● Department of Permanence — Ramp up renewable energy such as solar, wind, tidal, geothermal, and possibly, thorium reactors, which are nuclear power plants that can’t melt down and don’t create radioactive waste. Emphasize conservation of energy, water, and resources, instead of wasting things as capitalism promotes. Ban all products that can’t be usefully recycled.
Healing human environments
We have many crises besides the environmental ones, and social crises drive people to consume far more than we need (as capitalists want us to do.) We could heal social wounds and live happier lives with ideas like these:
● Department of Creativity — Unleash people’s creative powers and pay them for it. I imagine art, entertainment, and other cultural programs funded by governments, starting in school and continuing through our lifespan. This was done extensively in the Great Depression of the 30s, and some of those creations still beautify America today.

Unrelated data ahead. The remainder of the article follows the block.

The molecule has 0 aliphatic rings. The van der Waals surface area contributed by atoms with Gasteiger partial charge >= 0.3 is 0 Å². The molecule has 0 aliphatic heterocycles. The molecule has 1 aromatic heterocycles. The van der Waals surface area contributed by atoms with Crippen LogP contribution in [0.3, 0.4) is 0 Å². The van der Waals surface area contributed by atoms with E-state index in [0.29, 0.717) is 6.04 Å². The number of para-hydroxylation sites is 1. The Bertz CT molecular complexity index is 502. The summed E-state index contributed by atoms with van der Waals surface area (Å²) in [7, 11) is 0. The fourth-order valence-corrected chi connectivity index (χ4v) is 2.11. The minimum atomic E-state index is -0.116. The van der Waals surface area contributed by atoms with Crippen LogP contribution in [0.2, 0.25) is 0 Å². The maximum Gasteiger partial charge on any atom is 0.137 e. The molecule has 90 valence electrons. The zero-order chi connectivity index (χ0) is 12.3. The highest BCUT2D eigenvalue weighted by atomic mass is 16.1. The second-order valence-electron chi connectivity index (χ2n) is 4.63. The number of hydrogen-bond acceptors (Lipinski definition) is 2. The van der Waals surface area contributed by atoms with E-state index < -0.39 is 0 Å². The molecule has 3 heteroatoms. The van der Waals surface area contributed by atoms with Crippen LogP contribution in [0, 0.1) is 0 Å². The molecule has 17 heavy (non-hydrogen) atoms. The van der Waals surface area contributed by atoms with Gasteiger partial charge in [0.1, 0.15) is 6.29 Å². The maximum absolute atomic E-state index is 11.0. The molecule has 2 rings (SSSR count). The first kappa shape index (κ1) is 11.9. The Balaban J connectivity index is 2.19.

● Department of Community — So many people are isolated. Many become homeless; many become depressed or violent. Our society isolates people, makes them miserable, and calls it freedom. Instead, we could organize people into communities with structured food, health, and infrastructure maintenance. We could hire mentors for restorative justice programs, so troubled people get some guidance and supervision.
In San Francisco and many other cities, we have community safety programs like Urban Alchemy, which employ formerly incarcerated people to actually protect and serve poor people.
We could train and hire far more mental health workers. We could put communities in charge of their own land, with power to manage unused property, to house the homeless and to start growing food on unbuilt land.
Do you see how this relates to climate? Alienated individuals won’t come together to restore anything. They’ll get in their cars and drive away. Poverty-stricken people are too busy surviving to pay much attention to Earth. People suffering in the streets make everybody else scared. Community can replace consumption.
● Universal Basic Income (UBI) — will greatly reduce crime, poverty, mental and physical illness. Give everyone enough for a very basic life, and most of the poverty-related problems we see would go away. Eventually, everyone could get some kind of job restoring Nature, but that will take time to set up. UBI could be done now, as President Nixon proposed in 1969.